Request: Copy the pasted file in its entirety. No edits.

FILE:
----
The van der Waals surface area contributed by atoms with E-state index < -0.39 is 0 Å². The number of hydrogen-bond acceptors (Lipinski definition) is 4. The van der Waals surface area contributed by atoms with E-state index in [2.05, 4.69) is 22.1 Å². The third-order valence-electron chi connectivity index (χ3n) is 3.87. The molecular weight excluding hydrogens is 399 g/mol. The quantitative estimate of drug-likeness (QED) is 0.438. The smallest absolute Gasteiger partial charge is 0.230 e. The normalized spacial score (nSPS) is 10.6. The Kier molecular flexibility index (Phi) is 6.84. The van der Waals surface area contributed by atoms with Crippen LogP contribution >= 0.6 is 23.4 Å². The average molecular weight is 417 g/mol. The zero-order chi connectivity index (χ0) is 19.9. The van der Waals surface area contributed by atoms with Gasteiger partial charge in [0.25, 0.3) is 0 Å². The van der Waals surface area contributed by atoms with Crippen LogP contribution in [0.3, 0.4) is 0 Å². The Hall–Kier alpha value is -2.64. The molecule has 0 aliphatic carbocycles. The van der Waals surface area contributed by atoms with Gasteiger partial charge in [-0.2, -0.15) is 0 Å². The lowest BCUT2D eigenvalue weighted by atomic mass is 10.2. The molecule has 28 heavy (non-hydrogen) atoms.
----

The van der Waals surface area contributed by atoms with E-state index < -0.39 is 0 Å². The number of hydrogen-bond acceptors (Lipinski definition) is 4. The van der Waals surface area contributed by atoms with E-state index in [2.05, 4.69) is 22.1 Å². The third-order valence-electron chi connectivity index (χ3n) is 3.87. The molecular weight excluding hydrogens is 399 g/mol. The quantitative estimate of drug-likeness (QED) is 0.438. The smallest absolute Gasteiger partial charge is 0.230 e. The normalized spacial score (nSPS) is 10.6. The Kier molecular flexibility index (Phi) is 6.84. The van der Waals surface area contributed by atoms with Crippen LogP contribution >= 0.6 is 23.4 Å². The average molecular weight is 417 g/mol. The zero-order chi connectivity index (χ0) is 19.9. The van der Waals surface area contributed by atoms with Gasteiger partial charge in [0.25, 0.3) is 0 Å². The van der Waals surface area contributed by atoms with Crippen LogP contribution in [0.3, 0.4) is 0 Å². The Hall–Kier alpha value is -2.64. The molecule has 0 aliphatic carbocycles. The van der Waals surface area contributed by atoms with Gasteiger partial charge in [-0.2, -0.15) is 0 Å². The lowest BCUT2D eigenvalue weighted by atomic mass is 10.2. The molecule has 28 heavy (non-hydrogen) atoms.